Classifications powerpoint presentations

Hi guys

Just a quick one but anyone point me in the right direction of some good powerpoint oresentations for basic, leading, senior etc

Our previouse training officer was using the utilearn presentations but our future snco dowent like them.

Thanks

Check the drive on here! There are several good ones

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I used Ultilearn ones and added to them so that everyone could use them., Only first class books though. Even the cadets can use them when they have to self study or you are teaching 2 lessons going on at the same time. They arent very user friendly and they dont match the First class books. Thats my only grumble.

There are some good presentations here for First Class, and the new leadership syllabus.

http://training.staffswing.org.uk/cadet-training-system/

Even better… Don’t use PowerPoint at all!

Get the real badges out and the books and do a hands on lesson.

Better for all concerned. The sooner we all stop relying on PowerPoint, the better!

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There’s a difference between relying on it and allowing it to help you, though.

Used well, it’s a great tool.

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Can’t agree I’m afraid, sorry! I’ve yet to give a lesson that would be improved by using PowerPoint!

There are better ways of using visuals than sticking them on a PowerPoint. It’s just too restrictive.

Cheers

It’s a tool nothing more or less we should deliver taking into account learning styles and use a wide range of aids not just a 121 ppt like the blue badge radio one

I’ve done the whole thing in terms of teaching resources in 37 years of instruction in the ATC.
Working from a book + blackboard & chalk (coloured if I could find some) + epidiascope & slides
Notes on cards + blackboard & chalk + epidiascope & slides
Acetates with OHP with typed up notes
Then when I got my first laptop DTP of which Powerpoint has become the dominant product, initially this was a prompt, then onto projectors.
whiteboard and dry wipes replaced blackboard and chalk over the years.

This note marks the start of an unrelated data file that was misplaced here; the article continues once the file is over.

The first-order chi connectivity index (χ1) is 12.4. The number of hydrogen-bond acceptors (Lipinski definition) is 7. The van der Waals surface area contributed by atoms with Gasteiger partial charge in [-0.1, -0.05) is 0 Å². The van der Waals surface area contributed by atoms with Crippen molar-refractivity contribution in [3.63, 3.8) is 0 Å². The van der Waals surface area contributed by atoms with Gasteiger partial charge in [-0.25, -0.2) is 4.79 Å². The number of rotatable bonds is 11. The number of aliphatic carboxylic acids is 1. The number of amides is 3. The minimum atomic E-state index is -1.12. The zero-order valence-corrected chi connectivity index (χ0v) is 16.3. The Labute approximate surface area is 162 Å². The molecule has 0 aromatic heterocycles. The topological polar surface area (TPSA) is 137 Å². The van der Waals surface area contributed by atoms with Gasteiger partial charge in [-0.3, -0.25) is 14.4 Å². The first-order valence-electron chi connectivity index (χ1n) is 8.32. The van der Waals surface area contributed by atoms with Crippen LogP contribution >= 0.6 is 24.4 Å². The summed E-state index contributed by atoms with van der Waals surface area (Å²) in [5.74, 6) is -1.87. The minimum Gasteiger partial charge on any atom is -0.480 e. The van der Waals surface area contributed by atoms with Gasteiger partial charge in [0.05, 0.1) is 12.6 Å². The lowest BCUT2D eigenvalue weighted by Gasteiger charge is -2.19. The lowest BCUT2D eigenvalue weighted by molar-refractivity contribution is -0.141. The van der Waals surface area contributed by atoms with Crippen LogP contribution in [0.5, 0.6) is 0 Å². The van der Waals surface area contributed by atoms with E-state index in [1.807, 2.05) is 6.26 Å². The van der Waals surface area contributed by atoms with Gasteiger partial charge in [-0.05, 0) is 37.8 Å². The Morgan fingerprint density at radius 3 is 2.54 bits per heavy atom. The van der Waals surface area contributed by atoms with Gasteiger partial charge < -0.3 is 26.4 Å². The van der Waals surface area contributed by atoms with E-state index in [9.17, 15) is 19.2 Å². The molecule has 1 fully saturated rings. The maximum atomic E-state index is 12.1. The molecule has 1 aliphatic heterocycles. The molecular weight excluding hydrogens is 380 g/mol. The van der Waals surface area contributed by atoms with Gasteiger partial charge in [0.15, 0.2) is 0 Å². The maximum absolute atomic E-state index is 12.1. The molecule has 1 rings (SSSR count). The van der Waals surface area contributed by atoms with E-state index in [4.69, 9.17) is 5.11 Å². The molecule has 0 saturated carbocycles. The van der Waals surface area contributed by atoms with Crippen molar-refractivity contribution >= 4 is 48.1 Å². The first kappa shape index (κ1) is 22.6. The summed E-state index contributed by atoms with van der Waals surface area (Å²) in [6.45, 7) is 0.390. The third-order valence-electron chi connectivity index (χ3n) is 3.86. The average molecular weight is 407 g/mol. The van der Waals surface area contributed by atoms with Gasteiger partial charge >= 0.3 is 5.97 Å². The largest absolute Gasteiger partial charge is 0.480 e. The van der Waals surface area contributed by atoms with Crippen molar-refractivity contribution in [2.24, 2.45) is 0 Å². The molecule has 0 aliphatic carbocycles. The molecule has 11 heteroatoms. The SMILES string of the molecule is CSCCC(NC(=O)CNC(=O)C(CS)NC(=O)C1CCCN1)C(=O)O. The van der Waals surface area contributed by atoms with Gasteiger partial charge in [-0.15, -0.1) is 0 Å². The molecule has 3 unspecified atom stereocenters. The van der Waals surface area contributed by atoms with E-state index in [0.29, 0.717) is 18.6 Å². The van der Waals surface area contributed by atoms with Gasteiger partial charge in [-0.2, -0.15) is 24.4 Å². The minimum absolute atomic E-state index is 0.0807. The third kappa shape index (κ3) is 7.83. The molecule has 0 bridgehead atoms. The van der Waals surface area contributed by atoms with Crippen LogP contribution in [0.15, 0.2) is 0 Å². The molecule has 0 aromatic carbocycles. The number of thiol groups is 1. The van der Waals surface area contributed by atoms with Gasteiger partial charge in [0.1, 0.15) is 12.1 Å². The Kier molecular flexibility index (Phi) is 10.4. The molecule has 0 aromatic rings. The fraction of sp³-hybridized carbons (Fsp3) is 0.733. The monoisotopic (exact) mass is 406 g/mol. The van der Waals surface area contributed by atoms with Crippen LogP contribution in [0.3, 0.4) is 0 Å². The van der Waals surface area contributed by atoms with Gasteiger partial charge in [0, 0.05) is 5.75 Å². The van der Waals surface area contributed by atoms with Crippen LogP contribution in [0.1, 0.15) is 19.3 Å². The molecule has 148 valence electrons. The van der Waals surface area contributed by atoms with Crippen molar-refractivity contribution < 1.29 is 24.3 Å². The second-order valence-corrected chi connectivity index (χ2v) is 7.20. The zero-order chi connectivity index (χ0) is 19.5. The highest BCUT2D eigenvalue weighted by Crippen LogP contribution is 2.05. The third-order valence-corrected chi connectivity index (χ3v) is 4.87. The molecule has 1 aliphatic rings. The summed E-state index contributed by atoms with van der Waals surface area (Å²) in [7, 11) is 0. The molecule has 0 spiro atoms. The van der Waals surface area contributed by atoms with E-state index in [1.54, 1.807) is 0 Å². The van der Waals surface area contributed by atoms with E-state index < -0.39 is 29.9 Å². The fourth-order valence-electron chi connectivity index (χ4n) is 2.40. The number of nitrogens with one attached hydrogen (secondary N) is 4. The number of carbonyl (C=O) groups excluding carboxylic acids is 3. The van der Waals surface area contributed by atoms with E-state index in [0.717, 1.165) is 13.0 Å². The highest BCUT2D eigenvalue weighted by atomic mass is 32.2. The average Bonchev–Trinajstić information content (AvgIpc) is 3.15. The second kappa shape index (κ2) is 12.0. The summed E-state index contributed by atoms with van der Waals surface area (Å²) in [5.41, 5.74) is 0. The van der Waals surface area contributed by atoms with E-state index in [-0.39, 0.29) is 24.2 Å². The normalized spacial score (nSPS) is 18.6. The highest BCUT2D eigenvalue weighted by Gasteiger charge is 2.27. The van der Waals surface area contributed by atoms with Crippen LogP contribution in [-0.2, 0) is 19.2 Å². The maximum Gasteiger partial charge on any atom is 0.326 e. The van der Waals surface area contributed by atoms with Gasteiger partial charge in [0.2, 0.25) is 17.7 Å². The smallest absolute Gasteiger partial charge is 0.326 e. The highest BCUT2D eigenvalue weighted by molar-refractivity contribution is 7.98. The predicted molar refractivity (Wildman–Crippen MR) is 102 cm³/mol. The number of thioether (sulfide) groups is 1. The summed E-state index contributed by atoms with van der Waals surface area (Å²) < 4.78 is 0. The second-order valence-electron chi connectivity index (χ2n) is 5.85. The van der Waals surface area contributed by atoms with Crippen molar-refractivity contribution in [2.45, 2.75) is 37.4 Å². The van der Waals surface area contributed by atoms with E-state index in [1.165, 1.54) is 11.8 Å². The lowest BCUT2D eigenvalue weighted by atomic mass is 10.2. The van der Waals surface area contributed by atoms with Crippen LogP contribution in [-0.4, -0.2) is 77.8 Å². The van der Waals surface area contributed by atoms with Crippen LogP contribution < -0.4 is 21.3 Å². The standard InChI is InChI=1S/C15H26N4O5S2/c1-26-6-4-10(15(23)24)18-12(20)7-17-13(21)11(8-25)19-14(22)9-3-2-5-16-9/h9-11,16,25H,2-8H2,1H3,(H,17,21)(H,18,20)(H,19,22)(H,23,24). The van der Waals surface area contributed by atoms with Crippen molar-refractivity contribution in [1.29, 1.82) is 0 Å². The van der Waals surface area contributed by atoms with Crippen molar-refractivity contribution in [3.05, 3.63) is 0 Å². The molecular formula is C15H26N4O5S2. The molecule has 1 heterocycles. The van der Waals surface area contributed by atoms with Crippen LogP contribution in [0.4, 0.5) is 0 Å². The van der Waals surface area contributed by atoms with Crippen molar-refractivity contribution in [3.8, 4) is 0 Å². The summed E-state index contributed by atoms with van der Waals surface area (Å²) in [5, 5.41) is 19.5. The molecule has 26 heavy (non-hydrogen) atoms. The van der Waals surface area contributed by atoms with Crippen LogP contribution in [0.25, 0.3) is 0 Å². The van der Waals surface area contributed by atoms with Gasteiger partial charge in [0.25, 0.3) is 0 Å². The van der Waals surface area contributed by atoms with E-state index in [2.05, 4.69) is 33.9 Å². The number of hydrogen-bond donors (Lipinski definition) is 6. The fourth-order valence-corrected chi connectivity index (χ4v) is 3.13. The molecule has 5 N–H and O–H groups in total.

When I was doing lessons in the early 80s the thought of something that meant I could put lessons together and then put it away and use it exactly as it was or change it without requiring hours and hours of work (anyone who has written/drawn on acetates will understand what I mean), was something you could only dream of. Acetates and the pens were and still are bloody expensive.

People who say I don’t like / use powerpoint are uttering fashionable passé nonsense, as if to imply people who do use it are somehow lesser and they are higher beings and on some moral high ground. I’ve sat through many a presentation at work over the years where the people (highly qualified and knowledgeable) use powerpoint, as they go from place to place to deliver the same content. It might not be jumping around, but it is Ronseal. Are these people lesser in the eyes of PPT nay sayers?
Unless you are the only person doing the instructing of a particular subject, PPTs give you a base to start from and initiate the research to develop your own things. Especially in the case of HQAC where it decided to have its Nazi bookburning / Fahrenheit 451 moment and get rid of all classification books in favour of a poor online system. When I’ve spoken to teachers they say they use textbooks in lessons as a primary source and they use powerpoint as main teaching aid, as along with in class/homeowork sheets, it ticks boxes across the learning spectrum. They’ve said books are Godsend if they get asked to cover different subjects for absent teachers.
What I have seen is those on squadrons who choose not to use powerpoint for any number of reasons, are less flexible, as they know what they want to instruct and not do anything else. With a book to give them, you could breakdown this intransigence.

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I agree with @Teflon

Strangely enough, I’m with @Bobthebuilder and agree with @Teflon on this one.

Bullet points on a screen aren’t productive however a lot of my presentations (for work at least) include pictures or graphs or information of that ilk which just isn’t easy to reproduce on a whiteboard.